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I want to erase lines within a file. I know you can store the content of the file (in a vector for example), erase the line and write again. However, it feels very cumbersome, and not very efficient if the file gets bigger.

Anyone knows of a better, more efficient, more elegant way of doing it?

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Do you really mean an ifstream? –  Oliver Charlesworth May 27 '11 at 15:44
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Sure, use grep -v –  Chris May 27 '11 at 15:46
    
Sorry I meant ofstream of course. Editted. –  Stilltorik May 27 '11 at 15:47
    
Use a database and delete a single row. –  Peter G. May 27 '11 at 15:47

3 Answers 3

up vote 2 down vote accepted

There's nothing particularly magical about disk files. They still like to store their data in contiguous areas (typically called something like "blocks"). They don't have ways of leaving data-free holes in the middle of these areas. So if you want to "remove" three bytes from the middle of one of these areas, something somewhere is going to have to accomplish this by moving everything else in that area back by three bytes. No, it is not efficient.

This is why text editors (which have to do this kind of thing a lot) tend to load as much of the file as possible (if not all of it) into RAM, where moving data around is much faster. They typically only write changes back to disk when requested (or periodically). If you are going to have to make lots of changes like this, I'd suggest taking a page from their book and doing something similar.

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On most file-systems, this is the only option you have, short of switching to an actual database.

However, if you find yourself in this situation (i.e. very large files, with inserts/deletes in the middle), consider whether you can do something like maintaining a bitmap at the top of the file, where each bit represents one line of your file. To "delete" a line, simply flip the corresponding bit value.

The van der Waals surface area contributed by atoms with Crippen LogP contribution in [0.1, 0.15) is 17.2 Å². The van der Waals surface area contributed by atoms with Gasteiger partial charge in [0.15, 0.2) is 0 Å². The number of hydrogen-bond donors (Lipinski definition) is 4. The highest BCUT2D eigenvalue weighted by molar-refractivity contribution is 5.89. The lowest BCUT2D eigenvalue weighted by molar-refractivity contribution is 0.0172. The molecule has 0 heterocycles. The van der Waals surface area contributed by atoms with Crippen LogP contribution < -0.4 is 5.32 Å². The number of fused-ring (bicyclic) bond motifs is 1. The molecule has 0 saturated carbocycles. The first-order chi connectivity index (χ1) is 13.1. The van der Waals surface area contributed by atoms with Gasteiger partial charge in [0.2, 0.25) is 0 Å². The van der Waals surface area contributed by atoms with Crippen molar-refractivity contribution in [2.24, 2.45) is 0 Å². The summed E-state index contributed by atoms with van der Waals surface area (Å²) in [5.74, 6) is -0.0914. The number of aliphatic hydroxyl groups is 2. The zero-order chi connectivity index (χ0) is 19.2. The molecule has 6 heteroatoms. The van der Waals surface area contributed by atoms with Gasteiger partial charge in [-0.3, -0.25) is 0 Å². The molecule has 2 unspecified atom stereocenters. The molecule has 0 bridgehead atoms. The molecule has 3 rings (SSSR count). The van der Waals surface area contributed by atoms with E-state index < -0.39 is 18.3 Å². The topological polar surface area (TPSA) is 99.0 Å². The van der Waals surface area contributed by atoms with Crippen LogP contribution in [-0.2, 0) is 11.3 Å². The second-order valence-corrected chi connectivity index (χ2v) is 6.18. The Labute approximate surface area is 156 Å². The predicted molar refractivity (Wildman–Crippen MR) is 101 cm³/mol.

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Not really, on most file-systems you can use memory mapped file, for example, and just move stuff around. That even supposed to be faster than reading/writing line by line. –  user405725 May 27 '11 at 15:49
    
+1 for the bitmap/indexing idea. –  Nawaz May 27 '11 at 15:50
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@Vlad: If you have a "real" file behind the scenes, at some point you (or the OS) will have to load it into memory, modify it, and then write it back to disk. I don't see how memory-mapping can get round this fundamental issue. –  Oliver Charlesworth May 27 '11 at 15:53
    
Memory mapped files are faster because they do less system calls. But in this case, of course, it would be ridiculous to use it. I meant to say that on most file systems it is NOT the only option. –  user405725 May 27 '11 at 15:56
    
@Vlad: Ah ok, you're comparing the system-call overhead. So I suppose in that sense you're right. But I think the OP was primarily concerned with the fact that the whole file (or at least a significant chunk of it) must be rewritten. –  Oliver Charlesworth May 27 '11 at 15:58

The BerkeleyDB (dbopen(3)) has an access method called DB_RECNO. This allows one to manipulate files with arbitrary lengths using any sort of record delimiter. The default uses variable-length records with unix newlines as delimiters. You then access each "record" using an integer index. Using this, you can delete arbitrary lines from your text file. This isn't specific to C++, but if you are on most Unix/Linux systems, this API is already available to you.

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